Bangladesh authorities issue an arrest warrant for factory owners as textile workers vented their anger, burning cars and clashing with police. Officials say at least one factory that collapsed was built without a permit.
The death toll passed 300 following the collapse of the building that made low-cost garments for Western brands.
Miraculously rescuers were still pulling people alive from the rubble – 72 since daybreak following 41 found in the same room overnight – two days after the eight-storey building collapsed on the outskirts of the capital, Dhaka.
But there were fears that hundreds of people were still trapped in the wreckage of the building, which officials said had been built illegally without the correct building permits.
“Some people are still alive under the rubble and we are hoping to rescue them,” said deputy fire services director Mizanur Rahman.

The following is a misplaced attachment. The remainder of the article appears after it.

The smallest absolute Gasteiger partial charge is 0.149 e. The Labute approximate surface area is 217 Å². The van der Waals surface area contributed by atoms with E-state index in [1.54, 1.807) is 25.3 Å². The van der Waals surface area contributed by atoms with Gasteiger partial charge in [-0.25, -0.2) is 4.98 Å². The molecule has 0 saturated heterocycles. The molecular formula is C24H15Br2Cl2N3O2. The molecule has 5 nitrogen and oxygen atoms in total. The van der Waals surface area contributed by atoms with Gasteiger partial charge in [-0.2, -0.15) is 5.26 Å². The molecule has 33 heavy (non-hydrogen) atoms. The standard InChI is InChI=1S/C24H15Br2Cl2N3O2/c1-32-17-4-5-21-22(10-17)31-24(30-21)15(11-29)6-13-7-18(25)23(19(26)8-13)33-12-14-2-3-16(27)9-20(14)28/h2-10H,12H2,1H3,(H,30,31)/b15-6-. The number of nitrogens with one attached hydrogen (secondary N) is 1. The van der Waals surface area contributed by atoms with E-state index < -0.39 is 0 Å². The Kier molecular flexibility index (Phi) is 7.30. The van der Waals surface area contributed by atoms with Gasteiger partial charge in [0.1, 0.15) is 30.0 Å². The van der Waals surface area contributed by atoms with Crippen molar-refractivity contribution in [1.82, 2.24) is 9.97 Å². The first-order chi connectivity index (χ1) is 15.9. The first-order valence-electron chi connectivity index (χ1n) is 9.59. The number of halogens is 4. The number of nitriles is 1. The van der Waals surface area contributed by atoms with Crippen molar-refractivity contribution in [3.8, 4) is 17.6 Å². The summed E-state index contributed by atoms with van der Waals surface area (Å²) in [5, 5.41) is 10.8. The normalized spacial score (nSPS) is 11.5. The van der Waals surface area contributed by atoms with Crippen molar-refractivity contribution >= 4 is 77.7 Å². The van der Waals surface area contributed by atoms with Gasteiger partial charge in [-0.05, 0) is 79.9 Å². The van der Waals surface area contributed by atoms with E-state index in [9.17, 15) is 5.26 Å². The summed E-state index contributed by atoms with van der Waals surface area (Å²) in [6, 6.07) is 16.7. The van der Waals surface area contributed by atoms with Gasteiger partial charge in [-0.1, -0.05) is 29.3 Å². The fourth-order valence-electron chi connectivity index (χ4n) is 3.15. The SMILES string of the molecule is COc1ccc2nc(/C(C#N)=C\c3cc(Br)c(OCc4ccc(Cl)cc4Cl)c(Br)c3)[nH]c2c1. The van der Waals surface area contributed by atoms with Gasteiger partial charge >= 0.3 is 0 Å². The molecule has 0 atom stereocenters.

A spokesman for Prime Minister Sheikh Hasina said she had ordered the arrest of the owners of the building and of the five factories that occupied it.
Army spokesman Shahinur Islam said the death toll had reached 304 and H. T. Imam, an adviser to the prime minister, said it could exceed 350.
Anger over the working conditions of Bangladesh’s 3.6 million garment workers, the overwhelming majority of them women, has grown steadily since the disaster, with thousands taking to the streets to protest on Friday.
About 2,350 people have been rescued, at least half of them injured, from the remains of the building in the commercial suburb of Savar, about 30 km (20 miles) from Dhaka.
An industry official has said 3,122 people, most of them female garment workers, had been in the Rana Plaza building despite warnings that it was structurally unsafe.